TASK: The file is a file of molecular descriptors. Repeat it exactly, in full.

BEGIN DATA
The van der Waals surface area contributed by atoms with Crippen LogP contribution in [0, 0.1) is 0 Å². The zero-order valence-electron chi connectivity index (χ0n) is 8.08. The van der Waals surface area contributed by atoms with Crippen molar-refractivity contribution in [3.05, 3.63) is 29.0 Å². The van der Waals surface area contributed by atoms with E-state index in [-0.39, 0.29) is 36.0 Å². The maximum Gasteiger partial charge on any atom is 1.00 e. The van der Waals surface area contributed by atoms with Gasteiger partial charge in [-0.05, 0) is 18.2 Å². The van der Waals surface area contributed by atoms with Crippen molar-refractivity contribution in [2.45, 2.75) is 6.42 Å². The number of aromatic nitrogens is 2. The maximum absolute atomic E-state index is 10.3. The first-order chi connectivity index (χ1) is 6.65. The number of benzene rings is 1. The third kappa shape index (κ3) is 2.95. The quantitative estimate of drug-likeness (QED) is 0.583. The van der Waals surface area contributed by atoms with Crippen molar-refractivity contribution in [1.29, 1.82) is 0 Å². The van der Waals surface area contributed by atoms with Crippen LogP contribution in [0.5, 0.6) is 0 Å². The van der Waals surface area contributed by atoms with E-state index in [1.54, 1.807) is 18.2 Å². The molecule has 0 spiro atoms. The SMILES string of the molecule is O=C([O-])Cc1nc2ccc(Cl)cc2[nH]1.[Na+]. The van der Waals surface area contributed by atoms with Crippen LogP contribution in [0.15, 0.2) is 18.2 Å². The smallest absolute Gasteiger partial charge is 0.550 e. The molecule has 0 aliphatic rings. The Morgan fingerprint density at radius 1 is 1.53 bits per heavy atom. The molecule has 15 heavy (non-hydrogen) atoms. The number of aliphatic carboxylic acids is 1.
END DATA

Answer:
The van der Waals surface area contributed by atoms with Crippen LogP contribution in [0, 0.1) is 0 Å². The zero-order valence-electron chi connectivity index (χ0n) is 8.08. The van der Waals surface area contributed by atoms with Crippen molar-refractivity contribution in [3.05, 3.63) is 29.0 Å². The van der Waals surface area contributed by atoms with E-state index in [-0.39, 0.29) is 36.0 Å². The maximum Gasteiger partial charge on any atom is 1.00 e. The van der Waals surface area contributed by atoms with Gasteiger partial charge in [-0.05, 0) is 18.2 Å². The van der Waals surface area contributed by atoms with Crippen molar-refractivity contribution in [2.45, 2.75) is 6.42 Å². The number of aromatic nitrogens is 2. The maximum absolute atomic E-state index is 10.3. The first-order chi connectivity index (χ1) is 6.65. The number of benzene rings is 1. The third kappa shape index (κ3) is 2.95. The quantitative estimate of drug-likeness (QED) is 0.583. The van der Waals surface area contributed by atoms with Crippen molar-refractivity contribution in [1.29, 1.82) is 0 Å². The van der Waals surface area contributed by atoms with Crippen LogP contribution in [0.5, 0.6) is 0 Å². The van der Waals surface area contributed by atoms with E-state index in [1.54, 1.807) is 18.2 Å². The molecule has 0 spiro atoms. The SMILES string of the molecule is O=C([O-])Cc1nc2ccc(Cl)cc2[nH]1.[Na+]. The van der Waals surface area contributed by atoms with Crippen LogP contribution in [0.15, 0.2) is 18.2 Å². The smallest absolute Gasteiger partial charge is 0.550 e. The molecule has 0 aliphatic rings. The Morgan fingerprint density at radius 1 is 1.53 bits per heavy atom. The molecule has 15 heavy (non-hydrogen) atoms. The number of aliphatic carboxylic acids is 1.